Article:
Every minute of the day, conflict and persecution forces 20 people from their homes. By the end of today, nearly 30,000 people will find themselves displaced.

2016 saw more people fleeing their homes than ever in human history.

Syria continues to top the list with 12 million displaced. Conflict in Colombia has produced 7.7 million displaced. Afghanistan: 4.6 million. Iraq: 4.2 million. South Sudan: 3.3 million. In total, we now have 65.6 million displaced people worldwide, of which 22.5 million are refugees. The UN Global Trends report released this week pointed out that 37 countries have taken in refugees—84 percent have resettled in developing nations close to areas of conflict.

Want to read more on the refugee crisis? Visit this selection on Giving Compass.

The numbers are staggering and the desperate need for innovative solutions grows by the day. A conversation at the Skoll World Forum, Rethinking Refugee Response and Support, explored emerging trends in the space, and Hannah Darnton, Skoll Analyst, has followed the issue closely. Zach Slobig, Skoll Editor, checked in with Hannah to get a sense of the challenges around effective response and how the Skoll Foundation is approaching the issue.

A preview of the interview is below. For more visit the source article at Skoll. 

Zach Slobig: You wrote a great piece a year ago looking at the need for aggressive innovation to begin to address the worsening refugee crisis. How are things looking compared to the summer of 2016?

Hannah Darnton: I think there are at least two conversations going on. One contingent is adamant that we are gaining traction in the space, we’ve identified the key obstacles, and are taking the appropriate actions to address them. Others suggest that we’re talking in an echo chamber; attempting to address complex problems with outdated solutions, and that we really need to figure out how to get more creative about solving this problem.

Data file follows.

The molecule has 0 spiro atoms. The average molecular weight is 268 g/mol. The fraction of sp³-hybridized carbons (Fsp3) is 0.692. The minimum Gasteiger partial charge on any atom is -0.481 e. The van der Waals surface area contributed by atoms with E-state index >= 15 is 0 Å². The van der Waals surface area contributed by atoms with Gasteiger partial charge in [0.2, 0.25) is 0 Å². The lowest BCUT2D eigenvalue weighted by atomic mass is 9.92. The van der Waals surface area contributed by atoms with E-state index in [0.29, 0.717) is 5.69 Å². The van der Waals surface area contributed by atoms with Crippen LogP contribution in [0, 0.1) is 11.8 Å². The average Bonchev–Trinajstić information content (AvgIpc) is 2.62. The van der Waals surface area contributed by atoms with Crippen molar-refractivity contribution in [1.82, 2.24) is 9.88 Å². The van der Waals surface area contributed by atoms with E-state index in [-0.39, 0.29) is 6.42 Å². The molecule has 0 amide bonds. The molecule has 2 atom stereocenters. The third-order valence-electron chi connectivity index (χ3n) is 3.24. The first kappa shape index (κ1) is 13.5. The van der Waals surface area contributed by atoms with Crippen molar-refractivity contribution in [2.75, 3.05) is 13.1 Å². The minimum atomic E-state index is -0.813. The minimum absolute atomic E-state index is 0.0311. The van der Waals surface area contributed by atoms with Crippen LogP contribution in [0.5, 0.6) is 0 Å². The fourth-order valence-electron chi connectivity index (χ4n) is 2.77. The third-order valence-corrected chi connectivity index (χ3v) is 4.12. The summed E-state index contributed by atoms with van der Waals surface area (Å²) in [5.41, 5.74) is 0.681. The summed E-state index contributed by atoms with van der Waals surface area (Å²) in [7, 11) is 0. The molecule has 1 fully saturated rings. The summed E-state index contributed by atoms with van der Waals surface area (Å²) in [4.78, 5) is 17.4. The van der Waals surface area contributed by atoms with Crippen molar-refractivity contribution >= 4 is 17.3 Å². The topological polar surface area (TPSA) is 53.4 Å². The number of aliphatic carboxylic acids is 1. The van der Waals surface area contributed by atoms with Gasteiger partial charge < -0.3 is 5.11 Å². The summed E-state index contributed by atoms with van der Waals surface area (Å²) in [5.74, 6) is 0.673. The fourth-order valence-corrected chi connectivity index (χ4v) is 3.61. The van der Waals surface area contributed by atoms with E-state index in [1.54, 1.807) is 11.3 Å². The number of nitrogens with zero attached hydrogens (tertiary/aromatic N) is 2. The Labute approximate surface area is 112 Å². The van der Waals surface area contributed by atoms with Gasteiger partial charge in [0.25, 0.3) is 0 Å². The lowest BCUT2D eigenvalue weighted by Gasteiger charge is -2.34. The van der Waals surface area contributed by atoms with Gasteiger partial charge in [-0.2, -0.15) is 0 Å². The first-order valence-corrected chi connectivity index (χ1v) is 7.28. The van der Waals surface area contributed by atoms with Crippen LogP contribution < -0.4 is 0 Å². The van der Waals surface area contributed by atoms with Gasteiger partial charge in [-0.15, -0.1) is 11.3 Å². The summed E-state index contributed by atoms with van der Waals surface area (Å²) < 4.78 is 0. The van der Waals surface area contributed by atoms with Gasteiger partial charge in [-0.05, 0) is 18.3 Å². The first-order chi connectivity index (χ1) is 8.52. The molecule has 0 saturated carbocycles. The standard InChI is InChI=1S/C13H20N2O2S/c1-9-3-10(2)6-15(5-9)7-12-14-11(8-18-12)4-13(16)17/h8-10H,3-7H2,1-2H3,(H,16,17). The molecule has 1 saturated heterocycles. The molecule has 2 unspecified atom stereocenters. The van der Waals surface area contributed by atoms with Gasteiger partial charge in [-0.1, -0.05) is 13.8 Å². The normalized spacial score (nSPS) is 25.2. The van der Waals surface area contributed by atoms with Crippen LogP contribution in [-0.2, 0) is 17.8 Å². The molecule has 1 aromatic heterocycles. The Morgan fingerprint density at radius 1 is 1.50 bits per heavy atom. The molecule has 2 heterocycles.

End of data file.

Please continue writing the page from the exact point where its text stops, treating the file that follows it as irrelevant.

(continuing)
I can only speak to the trend over the past couple of years, but I have definitely seen a more concerted push for innovative solutions, increased collaboration, and cross-sector awareness and participation. While these developments are positive, they aren’t enough, and we have a long way to go.

Zach: Back in September of this year, the UN General Assembly adopted a set of commitments: The New York Declaration for Refugees and Migrants. The next step would be the signing of two “global compacts” in 2018. What effect do these agreements have?

Hannah: The UN Summit for Refugees and Migrants and the corresponding New York Declaration, were triggered last year largely in response to the international sector’s failure to adequately respond to the refugee crisis. The global refugee population is the highest on record, totaling at 22.5 million people at the end of 2016. 5.5 million refugees are from Syria alone. As Philippe Bolopion of Human Rights Watch stated, “We’re facing an historic crisis and the response is not historic.”

Legal frameworks for a collective response are critical. 193 member states came together and acknowledged that traditional humanitarian response is insufficient, and adopted the New York Declaration. That’s a groundbreaking first step. The Global Compacts are another step in the right direction, yet the lack of concrete national commitments and the fact that the compacts are not legally binding, is extremely troubling. I think there are major discussions still to be had around enforcement and States’ realistic abilities to hit specific targets, given shifting national priorities and politics.

Read the source article at Skoll